The Christmas Carol/The Christmas Dinner: Holiday cheer takes an inflationary hit.


The cost of holiday feasting is the real Christmas Price Index.

Every year, the economists at PNC bank tally the cost of the items in the carol The Twelve Days of Christmas.
The French hens, the swans, the leaping lords, the pipers and the drummers; they add it all up at current prices for a tongue-in-cheek economic index.

They pay union scale for the musicians and minimum wage for the maids-a-milking. Pet shops, aviaries, and zoos are polled to determine the going rate for swimming swans and calling birds, and Gordon Jewelers in the mall sets the golden ring price.

This year, the 78 gifts, all in, add up to $23,439.38, representing a 9.2% increase over 2009.
A little less if you shop online.

Costs are also up to eat, drink, and be merry.
Wholesale turkey prices rose 33% over last year, and butter has taken a 25% jump.
Smoked ham, sweet potatoes, pecan halves, eggs, and whipping cream have seen double-digit increases. General Mills, Sara Lee, Starbucks, J.M. Smucker and Kraft Foods have all raised year-end prices.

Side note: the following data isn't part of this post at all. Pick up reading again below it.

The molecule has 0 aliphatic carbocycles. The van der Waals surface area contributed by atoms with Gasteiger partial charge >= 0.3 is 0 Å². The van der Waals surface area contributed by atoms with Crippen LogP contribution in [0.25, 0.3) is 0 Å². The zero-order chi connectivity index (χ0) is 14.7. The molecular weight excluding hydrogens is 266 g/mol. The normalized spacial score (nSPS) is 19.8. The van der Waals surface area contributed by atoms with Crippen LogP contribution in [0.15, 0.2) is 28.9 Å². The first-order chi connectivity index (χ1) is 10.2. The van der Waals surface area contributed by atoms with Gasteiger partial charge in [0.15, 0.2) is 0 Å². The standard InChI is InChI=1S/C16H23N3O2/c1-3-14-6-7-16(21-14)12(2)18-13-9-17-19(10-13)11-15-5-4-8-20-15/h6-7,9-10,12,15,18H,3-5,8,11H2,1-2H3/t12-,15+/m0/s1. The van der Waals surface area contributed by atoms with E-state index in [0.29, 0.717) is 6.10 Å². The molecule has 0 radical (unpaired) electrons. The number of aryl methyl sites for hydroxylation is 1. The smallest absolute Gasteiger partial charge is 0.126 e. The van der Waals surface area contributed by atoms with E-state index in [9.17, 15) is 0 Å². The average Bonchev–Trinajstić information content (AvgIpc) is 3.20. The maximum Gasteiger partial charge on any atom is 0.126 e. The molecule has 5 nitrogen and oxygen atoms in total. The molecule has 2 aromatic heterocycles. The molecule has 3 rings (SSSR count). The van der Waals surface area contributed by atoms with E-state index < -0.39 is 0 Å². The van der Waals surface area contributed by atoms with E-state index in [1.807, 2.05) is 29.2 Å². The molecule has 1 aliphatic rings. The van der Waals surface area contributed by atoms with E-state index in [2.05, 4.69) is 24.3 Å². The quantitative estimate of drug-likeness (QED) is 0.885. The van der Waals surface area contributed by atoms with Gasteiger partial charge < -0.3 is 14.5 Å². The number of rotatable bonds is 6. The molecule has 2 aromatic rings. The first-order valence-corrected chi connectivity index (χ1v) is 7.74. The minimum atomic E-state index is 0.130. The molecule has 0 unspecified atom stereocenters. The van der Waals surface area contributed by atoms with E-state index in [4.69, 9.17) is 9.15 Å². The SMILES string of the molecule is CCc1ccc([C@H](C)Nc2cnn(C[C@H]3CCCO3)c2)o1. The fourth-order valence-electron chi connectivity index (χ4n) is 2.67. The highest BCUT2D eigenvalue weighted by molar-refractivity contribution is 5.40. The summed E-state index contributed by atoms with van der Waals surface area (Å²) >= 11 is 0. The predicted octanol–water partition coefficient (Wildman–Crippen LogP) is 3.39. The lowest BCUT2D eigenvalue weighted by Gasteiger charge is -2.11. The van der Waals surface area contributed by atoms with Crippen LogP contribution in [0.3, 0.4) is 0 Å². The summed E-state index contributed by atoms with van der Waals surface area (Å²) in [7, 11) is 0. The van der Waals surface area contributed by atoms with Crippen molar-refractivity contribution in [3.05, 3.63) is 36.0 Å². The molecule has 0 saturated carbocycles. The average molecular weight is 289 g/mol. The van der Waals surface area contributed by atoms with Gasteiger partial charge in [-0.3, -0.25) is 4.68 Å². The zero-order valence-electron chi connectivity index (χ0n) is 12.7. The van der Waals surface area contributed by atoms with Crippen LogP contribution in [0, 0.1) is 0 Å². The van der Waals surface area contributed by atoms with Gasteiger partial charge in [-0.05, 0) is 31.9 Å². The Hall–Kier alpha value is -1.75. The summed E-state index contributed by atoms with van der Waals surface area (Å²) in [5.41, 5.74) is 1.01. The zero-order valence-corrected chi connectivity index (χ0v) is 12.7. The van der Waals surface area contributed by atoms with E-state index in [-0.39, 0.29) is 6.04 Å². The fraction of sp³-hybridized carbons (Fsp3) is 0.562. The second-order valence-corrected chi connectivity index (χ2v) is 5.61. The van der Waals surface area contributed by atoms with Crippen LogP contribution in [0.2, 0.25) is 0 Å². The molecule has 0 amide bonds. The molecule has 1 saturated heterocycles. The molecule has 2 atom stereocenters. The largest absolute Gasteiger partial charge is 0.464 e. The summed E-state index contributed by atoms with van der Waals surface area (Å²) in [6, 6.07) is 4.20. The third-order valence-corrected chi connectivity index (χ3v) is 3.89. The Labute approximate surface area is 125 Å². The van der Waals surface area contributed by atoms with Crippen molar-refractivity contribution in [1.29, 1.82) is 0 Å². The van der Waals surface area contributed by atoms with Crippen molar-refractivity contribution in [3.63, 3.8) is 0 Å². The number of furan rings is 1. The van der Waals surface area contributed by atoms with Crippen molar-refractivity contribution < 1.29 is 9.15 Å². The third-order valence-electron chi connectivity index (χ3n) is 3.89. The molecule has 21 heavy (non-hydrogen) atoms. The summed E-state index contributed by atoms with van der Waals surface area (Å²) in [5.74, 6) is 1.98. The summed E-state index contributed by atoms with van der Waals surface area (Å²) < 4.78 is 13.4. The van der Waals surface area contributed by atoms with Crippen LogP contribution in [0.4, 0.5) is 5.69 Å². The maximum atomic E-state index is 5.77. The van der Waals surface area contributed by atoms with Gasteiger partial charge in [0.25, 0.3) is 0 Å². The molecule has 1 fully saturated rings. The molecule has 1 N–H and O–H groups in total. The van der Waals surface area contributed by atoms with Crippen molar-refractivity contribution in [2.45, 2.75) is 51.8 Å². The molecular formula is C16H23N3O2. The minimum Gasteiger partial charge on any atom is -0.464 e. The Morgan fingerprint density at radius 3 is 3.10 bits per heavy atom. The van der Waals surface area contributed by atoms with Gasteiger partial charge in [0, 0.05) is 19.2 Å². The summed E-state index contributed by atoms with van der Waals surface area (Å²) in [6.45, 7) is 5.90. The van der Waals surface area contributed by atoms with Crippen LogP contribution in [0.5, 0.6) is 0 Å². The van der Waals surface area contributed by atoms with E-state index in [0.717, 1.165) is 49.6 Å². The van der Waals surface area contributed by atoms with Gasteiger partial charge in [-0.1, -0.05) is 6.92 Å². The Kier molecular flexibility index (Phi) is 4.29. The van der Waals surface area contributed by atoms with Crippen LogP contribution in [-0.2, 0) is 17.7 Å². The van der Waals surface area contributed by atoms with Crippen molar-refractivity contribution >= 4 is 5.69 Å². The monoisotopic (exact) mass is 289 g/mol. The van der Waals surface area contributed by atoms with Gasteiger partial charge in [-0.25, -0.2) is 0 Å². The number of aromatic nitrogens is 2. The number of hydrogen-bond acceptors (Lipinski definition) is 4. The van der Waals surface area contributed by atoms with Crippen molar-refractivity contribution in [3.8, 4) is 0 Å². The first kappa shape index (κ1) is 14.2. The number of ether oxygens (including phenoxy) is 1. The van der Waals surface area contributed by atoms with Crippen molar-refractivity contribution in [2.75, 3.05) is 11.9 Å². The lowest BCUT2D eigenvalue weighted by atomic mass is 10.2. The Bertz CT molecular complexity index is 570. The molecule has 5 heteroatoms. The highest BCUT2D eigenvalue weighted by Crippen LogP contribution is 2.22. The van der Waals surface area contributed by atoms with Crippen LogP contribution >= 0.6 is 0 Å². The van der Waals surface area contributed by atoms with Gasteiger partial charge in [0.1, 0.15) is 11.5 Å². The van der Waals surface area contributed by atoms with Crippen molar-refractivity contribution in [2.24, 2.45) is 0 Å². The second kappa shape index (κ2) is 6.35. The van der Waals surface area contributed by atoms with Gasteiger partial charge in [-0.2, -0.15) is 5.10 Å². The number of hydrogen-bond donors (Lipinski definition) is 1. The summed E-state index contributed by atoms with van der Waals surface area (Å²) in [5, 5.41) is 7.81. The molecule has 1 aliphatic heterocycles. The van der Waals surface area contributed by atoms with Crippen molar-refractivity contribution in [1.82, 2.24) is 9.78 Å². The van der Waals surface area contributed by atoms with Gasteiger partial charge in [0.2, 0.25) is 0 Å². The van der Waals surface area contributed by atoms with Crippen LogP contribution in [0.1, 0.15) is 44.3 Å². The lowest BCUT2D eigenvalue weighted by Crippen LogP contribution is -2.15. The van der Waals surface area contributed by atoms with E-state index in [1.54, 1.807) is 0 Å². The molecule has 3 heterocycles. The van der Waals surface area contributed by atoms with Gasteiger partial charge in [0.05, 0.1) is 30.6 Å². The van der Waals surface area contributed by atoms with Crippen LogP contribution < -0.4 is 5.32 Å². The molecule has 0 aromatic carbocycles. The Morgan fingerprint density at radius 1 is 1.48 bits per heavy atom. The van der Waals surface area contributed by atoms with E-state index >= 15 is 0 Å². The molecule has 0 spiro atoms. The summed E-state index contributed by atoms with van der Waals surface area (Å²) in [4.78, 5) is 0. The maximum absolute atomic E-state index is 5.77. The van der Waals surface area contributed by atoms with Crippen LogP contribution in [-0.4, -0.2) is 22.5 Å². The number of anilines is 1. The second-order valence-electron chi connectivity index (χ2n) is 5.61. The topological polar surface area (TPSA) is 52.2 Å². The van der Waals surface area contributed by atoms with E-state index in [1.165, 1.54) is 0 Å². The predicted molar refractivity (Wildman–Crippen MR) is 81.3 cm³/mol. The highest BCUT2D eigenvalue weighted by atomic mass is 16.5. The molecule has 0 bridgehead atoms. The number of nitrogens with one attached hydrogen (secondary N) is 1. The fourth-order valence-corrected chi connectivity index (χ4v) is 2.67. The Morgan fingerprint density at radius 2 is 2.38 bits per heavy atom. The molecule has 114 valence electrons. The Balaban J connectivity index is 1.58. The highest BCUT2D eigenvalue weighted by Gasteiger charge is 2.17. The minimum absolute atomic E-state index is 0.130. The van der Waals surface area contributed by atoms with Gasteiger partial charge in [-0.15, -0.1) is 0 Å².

There are some bright spots in the supermarket. You can still find plenty of bargains in the produce aisle where staples like lettuce, tomatoes, and new potatoes have seen decreases. Even some seasonal favorites like cranberry sauce, packaged stuffing mixes, and oranges have lower prices. Ice cream remains blessedly unchanged. But overall, food inflation is expected to accelerate through 2010 and into 2011.

Whether that partridge is in a pear tree or stuffed with wild rice and chestnuts, you can expect to pay through the nose for this year’s holiday cheer.

A century of Christmas food prices: the Daily Record of Morris County, New Jersey publishes a survey of seasonally advertised grocery prices going back to 1900.

James Dunigan, managing executive of investments for PNC Wealth Management, tells the story of its Christmas Price Index.


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2 Responses to The Christmas Carol/The Christmas Dinner: Holiday cheer takes an inflationary hit.

  1. So….”Maids-a-Milking” at minimum wage, hmmm……..

  2. Monet says:

    I was just at the grocery store today, and I was surprised to see how much more whipping cream and butter cost! I’m glad to know that I’m not imagining this. Thanks for sharing. Your site always introduces me to so many interesting ideas/statistics!

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